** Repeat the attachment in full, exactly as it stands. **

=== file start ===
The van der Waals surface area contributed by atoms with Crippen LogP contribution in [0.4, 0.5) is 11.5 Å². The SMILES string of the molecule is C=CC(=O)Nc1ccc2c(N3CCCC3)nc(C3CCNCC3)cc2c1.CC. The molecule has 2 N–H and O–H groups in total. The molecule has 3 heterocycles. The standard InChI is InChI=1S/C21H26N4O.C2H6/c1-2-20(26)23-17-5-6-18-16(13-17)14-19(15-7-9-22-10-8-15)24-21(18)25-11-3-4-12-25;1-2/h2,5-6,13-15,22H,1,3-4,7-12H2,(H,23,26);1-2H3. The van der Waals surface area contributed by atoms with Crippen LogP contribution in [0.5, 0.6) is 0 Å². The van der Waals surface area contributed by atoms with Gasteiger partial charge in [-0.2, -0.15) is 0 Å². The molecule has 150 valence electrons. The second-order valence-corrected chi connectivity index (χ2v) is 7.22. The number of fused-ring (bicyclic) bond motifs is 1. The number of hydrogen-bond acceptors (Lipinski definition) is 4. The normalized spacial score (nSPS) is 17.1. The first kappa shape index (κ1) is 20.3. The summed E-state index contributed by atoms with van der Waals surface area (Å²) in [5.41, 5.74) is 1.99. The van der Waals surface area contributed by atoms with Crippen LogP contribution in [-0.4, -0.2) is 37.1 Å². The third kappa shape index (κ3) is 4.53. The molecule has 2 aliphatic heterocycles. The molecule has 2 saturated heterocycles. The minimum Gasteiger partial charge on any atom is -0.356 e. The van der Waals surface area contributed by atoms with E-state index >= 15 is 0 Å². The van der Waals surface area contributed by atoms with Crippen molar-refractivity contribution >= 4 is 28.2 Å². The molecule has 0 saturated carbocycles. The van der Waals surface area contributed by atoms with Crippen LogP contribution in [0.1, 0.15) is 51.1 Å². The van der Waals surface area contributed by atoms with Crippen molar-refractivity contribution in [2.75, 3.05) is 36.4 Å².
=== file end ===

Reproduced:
The van der Waals surface area contributed by atoms with Crippen LogP contribution in [0.4, 0.5) is 11.5 Å². The SMILES string of the molecule is C=CC(=O)Nc1ccc2c(N3CCCC3)nc(C3CCNCC3)cc2c1.CC. The molecule has 2 N–H and O–H groups in total. The molecule has 3 heterocycles. The standard InChI is InChI=1S/C21H26N4O.C2H6/c1-2-20(26)23-17-5-6-18-16(13-17)14-19(15-7-9-22-10-8-15)24-21(18)25-11-3-4-12-25;1-2/h2,5-6,13-15,22H,1,3-4,7-12H2,(H,23,26);1-2H3. The van der Waals surface area contributed by atoms with Crippen LogP contribution in [0.5, 0.6) is 0 Å². The van der Waals surface area contributed by atoms with Gasteiger partial charge in [-0.2, -0.15) is 0 Å². The molecule has 150 valence electrons. The second-order valence-corrected chi connectivity index (χ2v) is 7.22. The number of fused-ring (bicyclic) bond motifs is 1. The number of hydrogen-bond acceptors (Lipinski definition) is 4. The normalized spacial score (nSPS) is 17.1. The first kappa shape index (κ1) is 20.3. The summed E-state index contributed by atoms with van der Waals surface area (Å²) in [5.41, 5.74) is 1.99. The van der Waals surface area contributed by atoms with Crippen LogP contribution in [-0.4, -0.2) is 37.1 Å². The third kappa shape index (κ3) is 4.53. The molecule has 2 aliphatic heterocycles. The molecule has 2 saturated heterocycles. The minimum Gasteiger partial charge on any atom is -0.356 e. The van der Waals surface area contributed by atoms with E-state index >= 15 is 0 Å². The van der Waals surface area contributed by atoms with Crippen molar-refractivity contribution >= 4 is 28.2 Å². The molecule has 0 saturated carbocycles. The van der Waals surface area contributed by atoms with Crippen LogP contribution in [0.1, 0.15) is 51.1 Å². The van der Waals surface area contributed by atoms with Crippen molar-refractivity contribution in [2.75, 3.05) is 36.4 Å².